"Domestic Violence" is a broad term. It applies generally to any crime that occurs between members of the same family, spouses, cohabitants (people who live together) and people who are in a dating relationship, or who have recently ended a romantic relationship with each other. It can even apply to crimes that we don't typically think of as being "violent".   

Domestic violence cases are complicated and emotional by nature. It's often difficult (or impossible) to identify the aggressor. Alcohol is almost always a factor. More often than not, the case is based on the word of one witness against the defendant, with little or no physical evidence.

There is a popular misconception that victims of domestic violence have the choice of either pressing charges or dismissing the case. This is false. The victim does not "press charges", the DA does. The victim cannot simply "dismiss the case" (since he or she did not file the charges in the first place). Again, the decision of whether or not to dismiss a domestic violence case rests entirely with the DA. It is very common for prosecutors to pursue criminal charges against a defendant even after the "victim" states that he or she fabricated the entire story and does not want to cooperate with the prosecution.

Battery Against a Spouse or Cohabitant 

The most common charge that we typically see filed in Orange County domestic violence cases is PC 242(e), popularly known as, "Battery against a spouse or cohabitant". That title can be a little misleading because, as mentioned above, this code section can apply even if the parties are not technically married or living together, as long they are in a dating relationship or formerly dated each other.  

"Battery" is defined as, "unlawful use of force or violence". This can include pushing, slapping, punching or any other offensive physical contact. Battery can be accomplished even if no part of the defendant's body actually made contact with the victim's body. 

Violating PC 242(e) is a misdemeanor. It carries a maximum penalty of one year in jail and a $2,000 fine. Once the court includes all the mandatory fees, assessments and surcharges, that fine can quadruple.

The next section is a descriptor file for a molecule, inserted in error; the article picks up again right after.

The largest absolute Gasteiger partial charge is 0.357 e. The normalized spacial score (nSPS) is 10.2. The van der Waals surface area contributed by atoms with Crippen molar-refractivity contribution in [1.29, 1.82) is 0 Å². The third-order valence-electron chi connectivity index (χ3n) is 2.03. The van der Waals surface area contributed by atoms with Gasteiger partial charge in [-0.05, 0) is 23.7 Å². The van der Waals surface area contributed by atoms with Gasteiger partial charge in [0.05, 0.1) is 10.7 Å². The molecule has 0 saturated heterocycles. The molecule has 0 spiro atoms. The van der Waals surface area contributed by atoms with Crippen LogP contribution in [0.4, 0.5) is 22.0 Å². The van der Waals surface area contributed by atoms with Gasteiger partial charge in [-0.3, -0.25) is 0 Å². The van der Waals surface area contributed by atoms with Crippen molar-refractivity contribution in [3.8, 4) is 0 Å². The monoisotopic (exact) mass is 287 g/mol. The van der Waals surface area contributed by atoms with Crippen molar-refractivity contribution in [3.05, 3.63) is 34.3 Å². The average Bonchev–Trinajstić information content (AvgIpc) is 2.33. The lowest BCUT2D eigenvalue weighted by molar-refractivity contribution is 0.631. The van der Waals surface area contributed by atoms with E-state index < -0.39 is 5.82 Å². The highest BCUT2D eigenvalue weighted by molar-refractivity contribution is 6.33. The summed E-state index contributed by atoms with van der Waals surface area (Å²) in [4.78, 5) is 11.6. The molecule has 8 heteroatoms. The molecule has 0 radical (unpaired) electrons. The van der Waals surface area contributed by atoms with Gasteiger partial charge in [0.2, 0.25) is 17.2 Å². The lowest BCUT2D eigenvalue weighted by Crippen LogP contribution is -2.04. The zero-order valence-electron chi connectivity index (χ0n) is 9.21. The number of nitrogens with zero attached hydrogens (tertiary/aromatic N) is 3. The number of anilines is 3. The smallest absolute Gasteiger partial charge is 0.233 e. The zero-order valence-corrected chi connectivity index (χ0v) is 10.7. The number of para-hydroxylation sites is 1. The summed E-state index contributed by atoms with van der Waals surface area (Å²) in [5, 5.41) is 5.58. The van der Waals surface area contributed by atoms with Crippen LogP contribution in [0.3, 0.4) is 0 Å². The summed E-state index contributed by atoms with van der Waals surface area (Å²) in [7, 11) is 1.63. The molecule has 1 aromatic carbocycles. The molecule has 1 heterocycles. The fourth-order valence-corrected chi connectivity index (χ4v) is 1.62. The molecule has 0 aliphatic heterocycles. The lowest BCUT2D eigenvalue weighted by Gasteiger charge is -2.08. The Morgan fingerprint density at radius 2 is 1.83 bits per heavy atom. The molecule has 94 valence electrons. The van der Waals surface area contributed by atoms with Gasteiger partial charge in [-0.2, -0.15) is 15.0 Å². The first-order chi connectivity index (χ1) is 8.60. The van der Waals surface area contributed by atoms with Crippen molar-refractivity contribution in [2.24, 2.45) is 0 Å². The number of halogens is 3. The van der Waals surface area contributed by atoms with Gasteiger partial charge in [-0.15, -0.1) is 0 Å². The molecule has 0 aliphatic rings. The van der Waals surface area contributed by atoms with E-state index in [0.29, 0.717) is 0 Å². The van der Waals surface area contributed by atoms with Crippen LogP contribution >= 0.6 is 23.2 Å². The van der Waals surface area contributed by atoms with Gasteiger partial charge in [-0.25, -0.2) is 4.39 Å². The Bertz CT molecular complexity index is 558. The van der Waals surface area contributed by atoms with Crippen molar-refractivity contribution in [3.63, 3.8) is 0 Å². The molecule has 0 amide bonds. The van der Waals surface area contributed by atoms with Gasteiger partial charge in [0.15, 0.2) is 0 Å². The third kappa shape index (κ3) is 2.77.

Anyone convicted of violating PC 242(e) in California is also required to complete a mandatory, one-year "batterer's treatment program". The BTP is essentially anger management counseling for individuals who have committed violent crimes against family members.   

A conviction for PC 242(e) will make you ineligible to possess firearms. It may also have implications for professional licenses and security clearances. Any domestic violence conviction will also have serious immigration consequences.  

Willful Infliction of Corporal Injury Upon Spouse or Cohabitant

Domestic violence that results in injury to the victim can be prosecuted under PC 273.5. That code section is a "wobbler" under California law -- it can be treated as a misdemeanor or a felony at the discretion of the prosecutor. If it is charged as a felony, the maximum penalty is 4 years in prison for a first offense, plus a $6,000 fine.  

Just like with PC 242(e), a conviction will include the mandatory, one-year counseling program and will make the defendant ineligible to possess firearms.  

False Imprisonment

False imprisonment is defined in PC 236 as, "the unlawful violation of the personal liberty of another." Depending on the circumstances, it may be punishable by up to 3 years in prison.

This offense is usually charged along with PC 242 or PC 273.5 when one party prevents another from leaving the room during an argument.  


Under PC 594, vandalism includes defacing, damaging or destroying property that belongs to someone else. Courts have consistently ruled that a person is guilty of vandalism even when the defendant destroys his or her own community property. In California, "community property" includes almost everything that is acquired by either spouse during the time that they are married, regardless of who actually earned the money or purchased the item.